Mobile phone operator Orange may not have exclusive rights to distribute Apple’s iPhone in France, the Paris Court of Appeals confirmed Wednesday, upholding a ruling made by the national competition council in December.
Apple launched the iPhone in the U.S. with an exclusive distribution deal with AT&T, a sales model it later replicated for the European launch with O2 in the U.K., T-Mobile in Germany and Orange in France.
By offering the operators exclusive rights to such a sought-after phone, Apple was able to influence the conditions under which the phones were sold, including the type of airtime contract sold with it. That level of control was not to the taste of rival operators, who issued legal challenges in France and, ultimately unsuccessfully, in Germany.
In France, Orange also offered the iPhone without an airtime contract, for use on any mobile network — but at a much higher price than it sold it with an airtime contract.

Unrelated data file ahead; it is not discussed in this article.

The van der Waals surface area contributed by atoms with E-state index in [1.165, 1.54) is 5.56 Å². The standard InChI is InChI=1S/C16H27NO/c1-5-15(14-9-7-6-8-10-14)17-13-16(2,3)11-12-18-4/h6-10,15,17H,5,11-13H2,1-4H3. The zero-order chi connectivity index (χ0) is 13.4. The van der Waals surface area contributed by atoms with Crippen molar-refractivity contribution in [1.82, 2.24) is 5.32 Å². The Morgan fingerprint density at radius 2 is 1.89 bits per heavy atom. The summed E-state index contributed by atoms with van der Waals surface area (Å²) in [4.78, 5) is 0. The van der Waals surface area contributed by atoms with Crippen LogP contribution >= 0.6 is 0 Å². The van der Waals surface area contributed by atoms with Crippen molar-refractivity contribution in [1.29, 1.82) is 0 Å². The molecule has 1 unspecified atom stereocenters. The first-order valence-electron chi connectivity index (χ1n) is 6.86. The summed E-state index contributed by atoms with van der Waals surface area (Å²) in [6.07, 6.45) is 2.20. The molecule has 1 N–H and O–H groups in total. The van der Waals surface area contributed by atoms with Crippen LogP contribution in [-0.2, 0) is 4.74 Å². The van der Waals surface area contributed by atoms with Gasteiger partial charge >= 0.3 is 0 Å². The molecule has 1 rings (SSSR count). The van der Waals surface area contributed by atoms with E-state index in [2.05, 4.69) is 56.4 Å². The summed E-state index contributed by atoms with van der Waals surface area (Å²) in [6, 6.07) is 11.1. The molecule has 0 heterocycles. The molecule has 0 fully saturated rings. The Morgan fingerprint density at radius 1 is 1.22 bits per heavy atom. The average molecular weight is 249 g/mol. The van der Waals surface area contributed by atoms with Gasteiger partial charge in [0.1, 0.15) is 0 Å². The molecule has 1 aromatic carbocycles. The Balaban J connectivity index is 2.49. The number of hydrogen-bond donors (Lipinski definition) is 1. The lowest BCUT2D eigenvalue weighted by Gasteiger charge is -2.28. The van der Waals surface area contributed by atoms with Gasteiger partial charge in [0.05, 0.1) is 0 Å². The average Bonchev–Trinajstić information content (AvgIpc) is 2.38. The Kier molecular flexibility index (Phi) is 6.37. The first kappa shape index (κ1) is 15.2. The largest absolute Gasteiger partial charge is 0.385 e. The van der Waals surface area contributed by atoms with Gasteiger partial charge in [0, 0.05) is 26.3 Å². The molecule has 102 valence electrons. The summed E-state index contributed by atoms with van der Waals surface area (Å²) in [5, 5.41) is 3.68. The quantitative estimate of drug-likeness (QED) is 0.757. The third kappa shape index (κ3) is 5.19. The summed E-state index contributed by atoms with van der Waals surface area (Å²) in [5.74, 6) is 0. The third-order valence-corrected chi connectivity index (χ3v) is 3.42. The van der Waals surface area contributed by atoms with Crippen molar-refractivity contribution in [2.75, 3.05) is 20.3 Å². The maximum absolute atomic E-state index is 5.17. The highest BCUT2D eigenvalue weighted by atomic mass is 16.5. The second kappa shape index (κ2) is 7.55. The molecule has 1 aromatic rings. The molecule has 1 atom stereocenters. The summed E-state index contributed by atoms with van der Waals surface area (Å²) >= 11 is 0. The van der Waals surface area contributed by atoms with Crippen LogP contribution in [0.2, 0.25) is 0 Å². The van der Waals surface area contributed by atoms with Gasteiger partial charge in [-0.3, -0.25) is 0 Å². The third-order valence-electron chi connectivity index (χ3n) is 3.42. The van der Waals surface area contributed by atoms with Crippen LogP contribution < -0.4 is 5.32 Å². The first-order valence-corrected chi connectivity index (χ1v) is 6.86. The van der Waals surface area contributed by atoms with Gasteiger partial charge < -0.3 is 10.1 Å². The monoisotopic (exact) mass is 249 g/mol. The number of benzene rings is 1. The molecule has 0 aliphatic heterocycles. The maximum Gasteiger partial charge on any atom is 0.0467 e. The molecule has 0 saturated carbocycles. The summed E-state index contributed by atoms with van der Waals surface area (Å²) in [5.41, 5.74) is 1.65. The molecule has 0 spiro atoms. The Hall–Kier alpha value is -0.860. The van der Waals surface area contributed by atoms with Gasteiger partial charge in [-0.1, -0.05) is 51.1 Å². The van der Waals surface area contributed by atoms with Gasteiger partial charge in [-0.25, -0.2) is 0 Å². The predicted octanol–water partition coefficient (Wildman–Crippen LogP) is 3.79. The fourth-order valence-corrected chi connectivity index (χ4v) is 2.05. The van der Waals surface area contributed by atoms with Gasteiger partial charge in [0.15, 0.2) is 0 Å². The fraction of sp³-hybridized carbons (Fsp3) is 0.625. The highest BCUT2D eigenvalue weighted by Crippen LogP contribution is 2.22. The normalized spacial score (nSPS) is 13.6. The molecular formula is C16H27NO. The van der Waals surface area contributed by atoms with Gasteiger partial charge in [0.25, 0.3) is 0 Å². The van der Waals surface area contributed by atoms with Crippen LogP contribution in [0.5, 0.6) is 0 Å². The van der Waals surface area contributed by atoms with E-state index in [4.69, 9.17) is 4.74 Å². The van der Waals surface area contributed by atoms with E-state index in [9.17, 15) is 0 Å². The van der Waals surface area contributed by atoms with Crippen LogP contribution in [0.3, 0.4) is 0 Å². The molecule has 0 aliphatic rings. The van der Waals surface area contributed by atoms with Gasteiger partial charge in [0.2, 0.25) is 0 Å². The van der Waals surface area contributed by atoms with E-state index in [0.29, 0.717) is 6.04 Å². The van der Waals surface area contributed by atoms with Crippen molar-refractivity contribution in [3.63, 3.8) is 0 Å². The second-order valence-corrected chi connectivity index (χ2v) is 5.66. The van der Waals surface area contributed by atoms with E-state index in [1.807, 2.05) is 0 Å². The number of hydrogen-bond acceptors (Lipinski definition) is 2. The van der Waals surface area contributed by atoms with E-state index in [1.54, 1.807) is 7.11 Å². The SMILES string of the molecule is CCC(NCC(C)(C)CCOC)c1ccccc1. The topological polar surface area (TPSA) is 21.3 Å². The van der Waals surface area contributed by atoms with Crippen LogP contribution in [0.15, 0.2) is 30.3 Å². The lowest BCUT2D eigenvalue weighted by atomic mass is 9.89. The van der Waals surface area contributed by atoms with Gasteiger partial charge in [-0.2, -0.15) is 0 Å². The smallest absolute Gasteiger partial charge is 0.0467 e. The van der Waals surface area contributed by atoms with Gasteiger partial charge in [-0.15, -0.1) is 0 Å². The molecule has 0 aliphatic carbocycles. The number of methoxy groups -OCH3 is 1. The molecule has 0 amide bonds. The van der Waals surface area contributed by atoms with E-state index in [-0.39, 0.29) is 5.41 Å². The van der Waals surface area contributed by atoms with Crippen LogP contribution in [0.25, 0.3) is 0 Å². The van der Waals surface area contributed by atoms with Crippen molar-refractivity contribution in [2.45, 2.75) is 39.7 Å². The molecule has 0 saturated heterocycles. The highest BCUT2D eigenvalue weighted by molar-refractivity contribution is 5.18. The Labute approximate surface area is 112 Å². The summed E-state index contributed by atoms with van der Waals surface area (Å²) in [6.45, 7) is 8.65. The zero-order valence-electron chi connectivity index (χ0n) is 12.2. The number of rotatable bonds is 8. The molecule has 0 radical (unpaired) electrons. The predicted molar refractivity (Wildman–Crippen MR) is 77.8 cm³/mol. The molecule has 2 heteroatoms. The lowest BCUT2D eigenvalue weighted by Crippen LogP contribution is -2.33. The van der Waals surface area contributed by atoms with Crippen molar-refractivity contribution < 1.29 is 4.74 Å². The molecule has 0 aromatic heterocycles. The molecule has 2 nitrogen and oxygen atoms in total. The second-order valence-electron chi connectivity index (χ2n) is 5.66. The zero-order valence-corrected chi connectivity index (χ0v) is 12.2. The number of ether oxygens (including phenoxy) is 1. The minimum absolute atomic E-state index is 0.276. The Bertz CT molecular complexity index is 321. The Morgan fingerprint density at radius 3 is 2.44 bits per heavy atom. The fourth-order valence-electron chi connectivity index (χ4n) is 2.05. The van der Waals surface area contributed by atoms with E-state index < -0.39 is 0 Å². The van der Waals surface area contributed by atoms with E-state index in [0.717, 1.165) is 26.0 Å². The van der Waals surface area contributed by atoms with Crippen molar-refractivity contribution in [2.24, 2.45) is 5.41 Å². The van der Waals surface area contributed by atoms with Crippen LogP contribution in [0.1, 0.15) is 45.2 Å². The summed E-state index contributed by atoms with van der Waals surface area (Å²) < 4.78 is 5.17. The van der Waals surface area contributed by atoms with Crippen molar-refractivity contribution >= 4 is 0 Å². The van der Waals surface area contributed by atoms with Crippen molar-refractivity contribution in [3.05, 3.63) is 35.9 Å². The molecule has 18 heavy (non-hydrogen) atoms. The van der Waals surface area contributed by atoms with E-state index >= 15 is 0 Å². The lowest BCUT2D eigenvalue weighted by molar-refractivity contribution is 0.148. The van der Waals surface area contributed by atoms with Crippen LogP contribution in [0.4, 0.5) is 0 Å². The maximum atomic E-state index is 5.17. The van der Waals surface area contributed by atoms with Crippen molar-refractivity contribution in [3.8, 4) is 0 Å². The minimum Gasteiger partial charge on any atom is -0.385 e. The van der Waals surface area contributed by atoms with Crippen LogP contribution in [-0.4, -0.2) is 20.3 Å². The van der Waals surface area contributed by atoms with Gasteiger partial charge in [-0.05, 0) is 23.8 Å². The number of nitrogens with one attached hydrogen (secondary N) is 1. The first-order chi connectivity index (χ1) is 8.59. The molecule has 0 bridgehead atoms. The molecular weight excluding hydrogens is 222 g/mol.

For rival operator Bouygues Telecom that was not enough, and it filed suit with the national competition council, demanding the right to sell the iPhone directly. The council ruled in Bouygues Telecom’s favor in December, but Apple and Orange filed suit with the Paris Court of Appeals to contest the ruling.
The court rejected their appeals with a 19-page judgment on Wednesday, a decision Bouygues Telecom hailed as a significant advance for consumers. Bouygues Telecom said it would allow them to freely choose their phone and their operator according to the best deals available.
Unfortunately for Bouygues Telecom, the competition council’s decisision came too late for the important Christmas sales season. The company is still negotiating with Apple the terms under which it will sell the iPhone, it said Wednesday, and it plans to launch the phone as soon as a deal is finalized.
Along with France’s other mobile network operator, SFR, Bouygues Telecom offers interested customers the opportunity to sign up to a mailing list for more information when the iPhone becomes available. Both networks welcome customers who have bought a phone directly from Orange and unlocked it for use on other networks.
Neither Apple nor Orange responded to repeated requests for comment on the appeal court’s ruling, or on their future plans to distribute the iPhone in France.
Perhaps realizing that exclusive deals were making it more enemies than friends among mobile operators, Apple changed strategy with its third wave of launches, choosing to sell the iPhone 3G through multiple operators in countries including Australia, India and Italy.